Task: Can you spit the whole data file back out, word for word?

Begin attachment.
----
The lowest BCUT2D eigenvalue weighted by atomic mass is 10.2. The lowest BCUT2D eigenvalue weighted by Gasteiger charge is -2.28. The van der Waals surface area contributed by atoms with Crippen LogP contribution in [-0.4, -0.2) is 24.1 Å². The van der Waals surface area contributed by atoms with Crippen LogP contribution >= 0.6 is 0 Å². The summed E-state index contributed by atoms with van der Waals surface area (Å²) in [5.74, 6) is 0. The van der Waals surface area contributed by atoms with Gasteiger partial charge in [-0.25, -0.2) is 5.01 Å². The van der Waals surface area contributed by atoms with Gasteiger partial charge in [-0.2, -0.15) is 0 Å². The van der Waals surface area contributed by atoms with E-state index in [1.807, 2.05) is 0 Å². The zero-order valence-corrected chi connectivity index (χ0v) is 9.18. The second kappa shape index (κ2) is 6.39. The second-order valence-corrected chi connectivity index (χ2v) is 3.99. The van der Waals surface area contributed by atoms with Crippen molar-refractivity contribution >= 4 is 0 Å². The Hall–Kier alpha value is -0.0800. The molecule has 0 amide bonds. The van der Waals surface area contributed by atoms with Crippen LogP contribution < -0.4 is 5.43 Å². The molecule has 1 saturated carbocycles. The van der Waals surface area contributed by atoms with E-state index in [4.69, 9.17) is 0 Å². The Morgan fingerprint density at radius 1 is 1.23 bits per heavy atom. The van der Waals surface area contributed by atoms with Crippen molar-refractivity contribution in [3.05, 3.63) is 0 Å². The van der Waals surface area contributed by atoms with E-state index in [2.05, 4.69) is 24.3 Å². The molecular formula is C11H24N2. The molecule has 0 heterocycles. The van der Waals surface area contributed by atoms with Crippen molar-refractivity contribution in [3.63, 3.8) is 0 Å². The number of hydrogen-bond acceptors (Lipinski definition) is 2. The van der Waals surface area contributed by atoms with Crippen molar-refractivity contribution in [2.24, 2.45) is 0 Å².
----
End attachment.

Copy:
The lowest BCUT2D eigenvalue weighted by atomic mass is 10.2. The lowest BCUT2D eigenvalue weighted by Gasteiger charge is -2.28. The van der Waals surface area contributed by atoms with Crippen LogP contribution in [-0.4, -0.2) is 24.1 Å². The van der Waals surface area contributed by atoms with Crippen LogP contribution >= 0.6 is 0 Å². The summed E-state index contributed by atoms with van der Waals surface area (Å²) in [5.74, 6) is 0. The van der Waals surface area contributed by atoms with Gasteiger partial charge in [-0.25, -0.2) is 5.01 Å². The van der Waals surface area contributed by atoms with Gasteiger partial charge in [-0.2, -0.15) is 0 Å². The van der Waals surface area contributed by atoms with E-state index in [1.807, 2.05) is 0 Å². The zero-order valence-corrected chi connectivity index (χ0v) is 9.18. The second kappa shape index (κ2) is 6.39. The second-order valence-corrected chi connectivity index (χ2v) is 3.99. The van der Waals surface area contributed by atoms with Crippen molar-refractivity contribution >= 4 is 0 Å². The Hall–Kier alpha value is -0.0800. The molecule has 0 amide bonds. The van der Waals surface area contributed by atoms with Crippen LogP contribution < -0.4 is 5.43 Å². The molecule has 1 saturated carbocycles. The van der Waals surface area contributed by atoms with E-state index in [4.69, 9.17) is 0 Å². The Morgan fingerprint density at radius 1 is 1.23 bits per heavy atom. The van der Waals surface area contributed by atoms with Crippen molar-refractivity contribution in [3.05, 3.63) is 0 Å². The van der Waals surface area contributed by atoms with E-state index in [2.05, 4.69) is 24.3 Å². The molecular formula is C11H24N2. The molecule has 0 heterocycles. The van der Waals surface area contributed by atoms with Crippen molar-refractivity contribution in [3.63, 3.8) is 0 Å². The number of hydrogen-bond acceptors (Lipinski definition) is 2. The van der Waals surface area contributed by atoms with Crippen molar-refractivity contribution in [2.24, 2.45) is 0 Å².